Since the SAR, there have been several summaries of the socioeconomic results of the vulnerability assessment studies, presenting data at local, regional, and global levels. Examples include case studies of Poland and Estonia (Kont et al., 1997; Zeider, 1997), the Philippines (Perez et al., 1999), Bangladesh (Ali, 1999), Egypt (El-Raey et al., 1999), and The Gambia and Abidjan (Jallow et al., 1999), as well as the regional analyses and global synthesis of Nicholls and Mimura (1998). The initial global vulnerability assessment has been revised on the basis of scenarios for global sea-level rise derived from the Hadley Centre's HadCM2 ensemble simulations and HadCM3 simulations for GHG-only forcing (Nicholls et al., 1999). This assessment indicated that by the 2080s, the potential number of people flooded by storm surge in a typical year will be more than five times higher than today (using a sea-level rise of 0.38 m from 1990 to 2080) and that between 13 million and 88 million people could be affected even if evolving protection is included. Broadly similar results are given in the study undertaken by DETR (1999). However, they note that the flood impacts of sea-level rise are reduced by emissions scenarios that lead to stabilization of CO2. By the 2080s, the annual number of people flooded is estimated to be 34 million under the 750-ppm scenario and 19 million under the 550-ppm scenario.

Klein and Nicholls (1999) have categorized the potential socioeconomic impacts of sea-level rise as follows

  • Direct loss of economic, ecological, cultural, and subsistence values through loss of land, infrastructure, and coastal habitats
  • Increased flood risk of people, land, and infrastructure and the aforementioned values
  • Other impacts related to changes in water management, salinity, and biological activities.

They also developed a methodology that has not yet been applied in any case studies.

Box 6-5. Conceptual Framework for Coastal Vulnerability Assessment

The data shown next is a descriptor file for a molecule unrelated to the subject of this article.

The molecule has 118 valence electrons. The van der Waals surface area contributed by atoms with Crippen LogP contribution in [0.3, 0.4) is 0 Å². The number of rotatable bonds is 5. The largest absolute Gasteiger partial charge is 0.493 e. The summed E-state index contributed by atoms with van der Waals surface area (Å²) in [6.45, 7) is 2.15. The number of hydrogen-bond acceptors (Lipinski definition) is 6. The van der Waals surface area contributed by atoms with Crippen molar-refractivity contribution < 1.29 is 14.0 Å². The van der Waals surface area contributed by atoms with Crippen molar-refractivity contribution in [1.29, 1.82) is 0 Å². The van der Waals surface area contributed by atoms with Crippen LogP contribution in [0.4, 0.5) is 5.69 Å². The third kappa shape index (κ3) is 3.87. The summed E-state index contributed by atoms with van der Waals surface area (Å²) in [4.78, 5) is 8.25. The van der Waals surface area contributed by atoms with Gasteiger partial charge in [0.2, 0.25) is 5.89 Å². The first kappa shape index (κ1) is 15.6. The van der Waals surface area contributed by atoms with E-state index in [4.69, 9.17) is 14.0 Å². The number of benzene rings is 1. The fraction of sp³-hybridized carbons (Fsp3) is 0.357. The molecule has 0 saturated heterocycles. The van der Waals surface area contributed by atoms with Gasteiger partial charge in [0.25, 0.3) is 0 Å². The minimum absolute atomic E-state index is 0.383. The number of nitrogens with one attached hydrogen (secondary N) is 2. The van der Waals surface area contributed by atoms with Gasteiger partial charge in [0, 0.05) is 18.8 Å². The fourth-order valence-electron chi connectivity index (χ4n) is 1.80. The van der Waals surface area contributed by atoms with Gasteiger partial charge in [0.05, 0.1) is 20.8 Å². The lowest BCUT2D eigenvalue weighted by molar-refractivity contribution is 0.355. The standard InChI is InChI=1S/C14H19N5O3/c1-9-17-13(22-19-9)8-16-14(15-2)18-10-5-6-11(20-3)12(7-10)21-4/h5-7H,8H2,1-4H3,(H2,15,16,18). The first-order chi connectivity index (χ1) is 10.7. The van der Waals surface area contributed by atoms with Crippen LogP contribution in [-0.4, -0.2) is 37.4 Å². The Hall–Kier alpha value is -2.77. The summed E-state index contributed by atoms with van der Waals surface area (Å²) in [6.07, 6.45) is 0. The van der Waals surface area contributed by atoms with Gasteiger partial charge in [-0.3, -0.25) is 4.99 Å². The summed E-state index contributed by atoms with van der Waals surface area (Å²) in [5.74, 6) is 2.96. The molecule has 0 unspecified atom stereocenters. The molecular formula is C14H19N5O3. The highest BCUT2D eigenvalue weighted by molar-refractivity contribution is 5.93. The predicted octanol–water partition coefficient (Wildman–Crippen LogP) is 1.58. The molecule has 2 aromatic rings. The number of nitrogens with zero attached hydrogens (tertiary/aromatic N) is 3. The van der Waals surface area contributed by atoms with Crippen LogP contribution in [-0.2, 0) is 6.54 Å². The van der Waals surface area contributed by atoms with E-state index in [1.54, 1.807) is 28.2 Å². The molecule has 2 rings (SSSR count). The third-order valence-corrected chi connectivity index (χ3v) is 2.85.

In the scheme illustrated below, analysis of coastal vulnerability starts with a notion of the natural system's susceptibility to the biogeophysical effects of sea-level rise and its capacity to cope with these effects (resilience and resistance). Susceptibility reflects the coastal system's potential to be affected by sea-level rise; resilience and resistance determine the system's robustness or ability to continue functioning in the face of possible disturbance. Together, these factors determine the natural vulnerability of the coastal zone.

Resilience and resistance are functions of the natural system's capacity for autonomous adaptation, which represents the coastal system's natural adaptive response. Resilience and resistance often are affected by human activities, which need not only be negative: Planned adaptation can reduce natural vulnerability by enhancing the system's resilience and resistance, thereby adding to the effectiveness of autonomous adaptation.

The biogeophysical effects of sea-level rise impose a range of potential socioeconomic impacts. This impact potential is the socioeconomic equivalent of susceptibility; it is dependent on human influences. Socioeconomic vulnerability is determined by the impact potential and society's technical, institutional, economic, and cultural ability to prevent or cope with these impacts. As with the natural system's resilience and resistance, the potential for autonomous adaptation and planned adaptation determines this ability to prevent or cope.

Dynamic interaction takes place between natural and socioeconomic systems. Instead of being considered as two independent systems, they are increasingly regarded as developing in a co-evolutionary way, as shown by the feedback loop from the socioeconomic system to the natural system.

Sources: Klein and Nicholls (1999); Mimura and Harasawa (2000).